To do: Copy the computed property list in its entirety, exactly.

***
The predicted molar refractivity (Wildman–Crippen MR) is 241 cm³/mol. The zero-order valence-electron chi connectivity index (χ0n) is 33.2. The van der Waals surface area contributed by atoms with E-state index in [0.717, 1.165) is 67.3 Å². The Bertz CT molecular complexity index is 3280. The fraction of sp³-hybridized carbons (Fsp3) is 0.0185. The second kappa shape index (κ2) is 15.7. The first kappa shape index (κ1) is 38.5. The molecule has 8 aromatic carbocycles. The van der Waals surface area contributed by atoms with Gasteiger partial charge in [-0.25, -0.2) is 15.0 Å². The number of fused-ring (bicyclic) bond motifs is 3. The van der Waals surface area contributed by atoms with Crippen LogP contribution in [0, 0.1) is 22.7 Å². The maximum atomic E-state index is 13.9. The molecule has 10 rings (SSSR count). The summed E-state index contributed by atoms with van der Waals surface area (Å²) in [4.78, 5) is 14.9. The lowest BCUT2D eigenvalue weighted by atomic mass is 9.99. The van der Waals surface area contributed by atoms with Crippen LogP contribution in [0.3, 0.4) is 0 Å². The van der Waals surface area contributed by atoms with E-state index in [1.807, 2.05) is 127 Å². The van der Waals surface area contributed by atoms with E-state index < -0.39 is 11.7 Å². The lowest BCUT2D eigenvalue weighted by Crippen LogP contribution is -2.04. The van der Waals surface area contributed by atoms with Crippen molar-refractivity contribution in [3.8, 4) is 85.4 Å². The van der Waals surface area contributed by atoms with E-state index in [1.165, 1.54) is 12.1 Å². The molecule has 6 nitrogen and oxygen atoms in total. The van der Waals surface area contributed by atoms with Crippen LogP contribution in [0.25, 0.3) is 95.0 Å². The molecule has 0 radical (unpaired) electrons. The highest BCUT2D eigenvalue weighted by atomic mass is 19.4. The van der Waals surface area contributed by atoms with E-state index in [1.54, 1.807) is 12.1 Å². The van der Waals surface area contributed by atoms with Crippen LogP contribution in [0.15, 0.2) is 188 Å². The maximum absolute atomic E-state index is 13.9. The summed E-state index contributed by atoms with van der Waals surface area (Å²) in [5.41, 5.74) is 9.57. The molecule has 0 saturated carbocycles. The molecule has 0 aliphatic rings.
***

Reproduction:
The predicted molar refractivity (Wildman–Crippen MR) is 241 cm³/mol. The zero-order valence-electron chi connectivity index (χ0n) is 33.2. The van der Waals surface area contributed by atoms with E-state index in [0.717, 1.165) is 67.3 Å². The Bertz CT molecular complexity index is 3280. The fraction of sp³-hybridized carbons (Fsp3) is 0.0185. The second kappa shape index (κ2) is 15.7. The first kappa shape index (κ1) is 38.5. The molecule has 8 aromatic carbocycles. The van der Waals surface area contributed by atoms with Gasteiger partial charge in [-0.25, -0.2) is 15.0 Å². The number of fused-ring (bicyclic) bond motifs is 3. The van der Waals surface area contributed by atoms with Crippen LogP contribution in [0, 0.1) is 22.7 Å². The maximum atomic E-state index is 13.9. The molecule has 10 rings (SSSR count). The summed E-state index contributed by atoms with van der Waals surface area (Å²) in [4.78, 5) is 14.9. The lowest BCUT2D eigenvalue weighted by atomic mass is 9.99. The van der Waals surface area contributed by atoms with Crippen LogP contribution in [0.3, 0.4) is 0 Å². The van der Waals surface area contributed by atoms with E-state index in [1.807, 2.05) is 127 Å². The van der Waals surface area contributed by atoms with E-state index < -0.39 is 11.7 Å². The lowest BCUT2D eigenvalue weighted by Crippen LogP contribution is -2.04. The van der Waals surface area contributed by atoms with Crippen molar-refractivity contribution in [3.8, 4) is 85.4 Å². The van der Waals surface area contributed by atoms with E-state index in [1.165, 1.54) is 12.1 Å². The molecule has 6 nitrogen and oxygen atoms in total. The van der Waals surface area contributed by atoms with Crippen LogP contribution in [0.25, 0.3) is 95.0 Å². The molecule has 0 radical (unpaired) electrons. The highest BCUT2D eigenvalue weighted by atomic mass is 19.4. The van der Waals surface area contributed by atoms with E-state index in [1.54, 1.807) is 12.1 Å². The van der Waals surface area contributed by atoms with Crippen LogP contribution in [0.15, 0.2) is 188 Å². The maximum absolute atomic E-state index is 13.9. The summed E-state index contributed by atoms with van der Waals surface area (Å²) in [5.41, 5.74) is 9.57. The molecule has 0 saturated carbocycles. The molecule has 0 aliphatic rings.